Those who aren’t lucky enough to own a large yard may have a hard time looking for new plants to add, especially when it comes to trees.
Adding vertical interest to smaller yards is possible with the help of smaller tree species. They’ll add an elegant touch of beauty and help you make the most of your limited space.
Here are the 8 best small trees for a compact yard, and a few tried-and-true tips for keeping them happy and healthy!
1. Flowering Dogwood
We’ll start our list with the captivating Flowering dogwood. This tree is easily recognizable for its cute star-shaped blossoms that appear in the early spring.
They give rise to reddish-orange berries and, best of all, birds absolutely love feeding on them. This tree species is deciduous and its leaves turn purple or scarlet when fall arrives. Your garden will have a spectacular display of colors from early spring through fall!
Some Flowering dogwood varieties look more like shrubs while others can reach up to 30 feet.
This is definitely one of the cutest small flowering trees out there. It’s not fussy over the growing conditions and you don’t even need to prune it.
As long as the soil is free-draining and there’s enough sun, your Flowering dogwood is destined to thrive!
2. Bay Tree
Bay trees are one of the most popular smaller trees. Some varieties do get tall if left unpruned but they’re really slow-growing.
This Mediterranean native is easy to prune and you can get the desired shape or size without putting in a lot of effort. Landscapers use this ornamental topiary tree in many designs, especially manicured.
It’s an evergreen tree, which means your garden won’t lose color year-round.
Just be careful with the soil and never waterlog it because bay roots are very sensitive to standing water and can quickly rot.
3. Japanese Maple
Japanese maple is renowned for its magnificent foliage that adds a special touch of beauty to any garden. Some varieties generate leaves in different shades of red and orange, making them perfect for gardens that could use some vibrant colors.
These are also slow-growing species and dwarf varieties that reach just a few feet tall. Well, this small tree isn’t really good for gardeners who are seeking some privacy.
Make sure to find a partially shaded spot for your Japanese maple where it will also be protected from strong winds.
4. Olive Tree
If you’re enchanted by Mediterranean gardens, an olive tree can help you get this vibe in your own yard.
But, there’s a catch! These trees are used to warmer climates, so if you live in zones 7 and lower, an olive tree isn’t a good choice.
Those who live in warmer zones and can provide the tree with the right conditions will be happy to hear that this tree is drought-tolerant.
You don’t have to worry that your garden will look bare because the long narrow leaves stay on the tree all year long!
If you’re a fan of its fruit, then you’ll need to prune your olive tree in late winter.
5. Fruit Trees
Putting all fruit trees here may not be a good approach but the thing is that the majority of species won’t exceed 20 feet tall. If that is too tall, you can always go with dwarf varieties that won’t grow taller than 10 feet.
These trees are all in one – you get spring blossoms followed by delicious fruits.
When choosing a tree for your garden, the two main factors to consider are your preferences regarding flavor and your USDA hardiness zone.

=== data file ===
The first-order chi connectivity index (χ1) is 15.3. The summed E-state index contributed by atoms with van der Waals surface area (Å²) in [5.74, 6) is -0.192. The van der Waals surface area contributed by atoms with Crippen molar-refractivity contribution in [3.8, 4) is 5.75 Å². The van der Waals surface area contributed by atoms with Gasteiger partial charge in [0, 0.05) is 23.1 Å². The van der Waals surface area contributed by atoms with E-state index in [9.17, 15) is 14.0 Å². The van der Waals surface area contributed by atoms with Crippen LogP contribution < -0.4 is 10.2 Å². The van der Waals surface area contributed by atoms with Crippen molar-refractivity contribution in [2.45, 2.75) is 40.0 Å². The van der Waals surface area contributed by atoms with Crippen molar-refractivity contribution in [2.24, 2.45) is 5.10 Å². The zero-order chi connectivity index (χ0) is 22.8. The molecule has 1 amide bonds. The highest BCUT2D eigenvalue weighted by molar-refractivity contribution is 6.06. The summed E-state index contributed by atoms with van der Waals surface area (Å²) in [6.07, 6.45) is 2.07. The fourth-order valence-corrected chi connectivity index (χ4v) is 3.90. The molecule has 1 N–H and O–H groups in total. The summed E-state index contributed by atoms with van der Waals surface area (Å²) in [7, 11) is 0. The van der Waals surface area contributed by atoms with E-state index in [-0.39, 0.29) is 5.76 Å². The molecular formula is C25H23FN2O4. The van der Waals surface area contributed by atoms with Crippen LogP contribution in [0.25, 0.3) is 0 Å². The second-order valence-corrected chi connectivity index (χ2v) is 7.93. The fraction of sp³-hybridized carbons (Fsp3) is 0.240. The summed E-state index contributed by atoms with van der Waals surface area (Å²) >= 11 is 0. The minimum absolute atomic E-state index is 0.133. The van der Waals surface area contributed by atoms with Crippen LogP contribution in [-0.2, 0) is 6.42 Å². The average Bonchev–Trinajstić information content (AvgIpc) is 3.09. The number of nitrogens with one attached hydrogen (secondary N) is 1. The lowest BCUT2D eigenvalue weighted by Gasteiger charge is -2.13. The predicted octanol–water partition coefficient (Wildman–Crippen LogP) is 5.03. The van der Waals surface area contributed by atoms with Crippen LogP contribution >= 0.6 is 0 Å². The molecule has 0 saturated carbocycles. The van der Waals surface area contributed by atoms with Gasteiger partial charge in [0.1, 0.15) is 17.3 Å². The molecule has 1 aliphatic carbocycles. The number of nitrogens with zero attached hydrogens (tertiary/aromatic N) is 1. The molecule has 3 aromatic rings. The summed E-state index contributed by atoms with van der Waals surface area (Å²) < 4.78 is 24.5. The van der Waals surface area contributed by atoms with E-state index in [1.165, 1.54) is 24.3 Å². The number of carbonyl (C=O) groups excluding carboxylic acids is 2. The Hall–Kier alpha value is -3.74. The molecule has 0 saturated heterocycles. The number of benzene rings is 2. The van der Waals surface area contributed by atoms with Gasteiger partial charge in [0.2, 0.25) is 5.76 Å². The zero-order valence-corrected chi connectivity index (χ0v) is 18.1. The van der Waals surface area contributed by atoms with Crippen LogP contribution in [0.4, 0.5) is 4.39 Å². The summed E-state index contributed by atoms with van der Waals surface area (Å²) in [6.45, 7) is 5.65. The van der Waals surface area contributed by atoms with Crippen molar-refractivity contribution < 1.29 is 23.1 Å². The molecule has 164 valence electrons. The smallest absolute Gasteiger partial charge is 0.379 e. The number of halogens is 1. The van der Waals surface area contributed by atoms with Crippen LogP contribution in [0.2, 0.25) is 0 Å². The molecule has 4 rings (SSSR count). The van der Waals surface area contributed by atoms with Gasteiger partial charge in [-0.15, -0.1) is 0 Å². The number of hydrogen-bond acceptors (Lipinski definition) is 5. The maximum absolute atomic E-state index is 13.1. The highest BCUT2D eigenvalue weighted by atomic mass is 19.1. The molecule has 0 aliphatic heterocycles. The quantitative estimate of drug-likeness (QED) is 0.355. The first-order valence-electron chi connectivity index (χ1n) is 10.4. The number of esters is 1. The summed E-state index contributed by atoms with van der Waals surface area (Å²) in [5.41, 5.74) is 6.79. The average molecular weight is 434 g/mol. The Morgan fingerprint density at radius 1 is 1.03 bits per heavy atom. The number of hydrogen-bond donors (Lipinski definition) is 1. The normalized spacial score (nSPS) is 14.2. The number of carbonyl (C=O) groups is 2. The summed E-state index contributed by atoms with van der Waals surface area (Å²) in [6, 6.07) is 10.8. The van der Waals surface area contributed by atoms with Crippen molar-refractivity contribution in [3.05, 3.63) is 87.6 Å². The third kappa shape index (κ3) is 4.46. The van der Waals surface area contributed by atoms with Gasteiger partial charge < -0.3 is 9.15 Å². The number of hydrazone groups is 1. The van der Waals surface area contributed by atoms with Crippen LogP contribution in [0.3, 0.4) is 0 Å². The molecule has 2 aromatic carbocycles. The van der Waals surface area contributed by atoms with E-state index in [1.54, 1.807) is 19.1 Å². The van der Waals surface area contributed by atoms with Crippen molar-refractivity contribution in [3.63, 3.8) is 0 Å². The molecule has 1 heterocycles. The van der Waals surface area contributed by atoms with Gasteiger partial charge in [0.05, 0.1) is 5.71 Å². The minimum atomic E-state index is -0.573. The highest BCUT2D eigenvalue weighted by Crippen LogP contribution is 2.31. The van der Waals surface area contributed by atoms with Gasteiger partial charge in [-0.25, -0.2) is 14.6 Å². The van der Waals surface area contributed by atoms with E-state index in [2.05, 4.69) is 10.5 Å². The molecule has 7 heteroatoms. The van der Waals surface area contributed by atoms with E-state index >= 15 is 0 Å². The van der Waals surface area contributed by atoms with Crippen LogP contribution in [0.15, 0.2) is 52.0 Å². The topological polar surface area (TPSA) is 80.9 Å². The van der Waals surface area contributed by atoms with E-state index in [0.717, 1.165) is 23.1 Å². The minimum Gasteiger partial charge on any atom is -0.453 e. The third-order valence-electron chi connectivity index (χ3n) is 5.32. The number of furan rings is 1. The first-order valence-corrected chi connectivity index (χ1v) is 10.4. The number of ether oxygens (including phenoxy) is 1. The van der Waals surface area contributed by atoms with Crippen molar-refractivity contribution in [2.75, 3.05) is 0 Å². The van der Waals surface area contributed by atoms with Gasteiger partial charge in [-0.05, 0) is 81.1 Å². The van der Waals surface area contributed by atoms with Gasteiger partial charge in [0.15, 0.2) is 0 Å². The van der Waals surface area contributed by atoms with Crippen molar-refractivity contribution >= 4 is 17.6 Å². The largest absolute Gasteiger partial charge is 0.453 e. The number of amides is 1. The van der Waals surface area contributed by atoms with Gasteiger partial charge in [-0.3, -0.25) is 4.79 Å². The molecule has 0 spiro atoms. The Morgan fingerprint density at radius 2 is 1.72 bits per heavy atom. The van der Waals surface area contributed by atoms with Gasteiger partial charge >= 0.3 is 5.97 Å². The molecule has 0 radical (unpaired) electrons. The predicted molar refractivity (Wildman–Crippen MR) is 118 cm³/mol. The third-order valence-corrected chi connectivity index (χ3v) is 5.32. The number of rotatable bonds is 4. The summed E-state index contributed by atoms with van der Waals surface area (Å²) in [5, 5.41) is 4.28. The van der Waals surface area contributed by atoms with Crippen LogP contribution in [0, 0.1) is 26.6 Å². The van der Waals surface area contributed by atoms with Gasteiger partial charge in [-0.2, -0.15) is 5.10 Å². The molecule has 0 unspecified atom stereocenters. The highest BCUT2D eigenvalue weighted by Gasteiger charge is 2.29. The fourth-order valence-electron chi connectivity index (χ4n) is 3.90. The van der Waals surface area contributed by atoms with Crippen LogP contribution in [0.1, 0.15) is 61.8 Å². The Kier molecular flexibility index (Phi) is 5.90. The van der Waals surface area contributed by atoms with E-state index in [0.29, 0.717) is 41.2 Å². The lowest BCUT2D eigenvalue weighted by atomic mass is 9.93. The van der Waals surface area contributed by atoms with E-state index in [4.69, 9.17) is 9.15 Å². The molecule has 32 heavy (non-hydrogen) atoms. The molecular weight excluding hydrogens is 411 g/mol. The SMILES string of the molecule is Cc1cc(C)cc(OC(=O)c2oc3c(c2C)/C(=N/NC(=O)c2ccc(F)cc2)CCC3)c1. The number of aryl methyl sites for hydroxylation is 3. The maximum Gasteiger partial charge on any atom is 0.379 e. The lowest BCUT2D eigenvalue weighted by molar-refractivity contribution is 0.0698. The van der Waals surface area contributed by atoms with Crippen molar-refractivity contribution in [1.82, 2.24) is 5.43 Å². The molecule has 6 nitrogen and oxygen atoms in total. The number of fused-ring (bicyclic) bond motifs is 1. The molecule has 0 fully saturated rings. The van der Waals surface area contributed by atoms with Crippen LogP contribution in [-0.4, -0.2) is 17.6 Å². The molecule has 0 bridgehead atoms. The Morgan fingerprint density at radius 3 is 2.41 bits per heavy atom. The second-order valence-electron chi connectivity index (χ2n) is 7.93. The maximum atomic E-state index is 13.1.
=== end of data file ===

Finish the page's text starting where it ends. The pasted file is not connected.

Cherries are a good option for zones 4 through 8, whereas figs are more suitable for zones 8 and above.
All fruit trees thrive best in free-draining soil types and need a lot of sun to produce blossoms and, of course, the fruit. One more thing, don’t forget to fertilize your fruit trees to get the best yield possible.
6. Star Magnolia
No one can resist beautiful Star magnolia blossoms! They come in various colors, such as yellow, pink, red, and white, so there’s no need to worry about the vibrance your garden displays if you plant this tree!
This species has a slow growth rate and a rounded shape but you can prune it into a pyramidal shrub.
The blooms emerge as soon as the spring arrives, followed by light pink seed pods. When fall arrives, you’ll notice fruit filled with orange seeds! What an amazing combination of colors!
7. Crape Myrtle
If you need a tree that produces blooms during the summer, then consider adding the Crape myrtle to your garden.
The vibrant flower hues and low care requirements make this tree a favorite of many gardeners, including beginners.
Of course, if you have a smaller yard, you should choose dwarf Crape myrtle varieties. Make sure to do some research before purchasing!
The one thing you should know about this tree is that it’s considered invasive in some parts of the US. (1) Luckily, it’s not an aggressive grower and can be easily controlled, which is the main reason why so many yard owners grow it.
This is also one of the plants you shouldn’t be pruning in the fall because you can remove the winter protection layer. For best results, prune your Crape myrtle before it generates new growth, i.e., February.
8. Fringe Tree
We’ll end our list with the breathtaking Fringe tree. Lacy blossoms give rise to purple berries which are an excellent food source for birds and wildlife.
One of the best features of this tree is its fragrance, and that lovely scent will make your yard even more attractive! Additionally, the Fringe tree isn’t finicky about growing conditions.
The only drawback of this tree is that its white blooms don’t last long, so you can enjoy them for only a few weeks.
1. Watch out for Creepers on your Crapemyrtle. (2023, March 15) – Maryland Invasive Species Council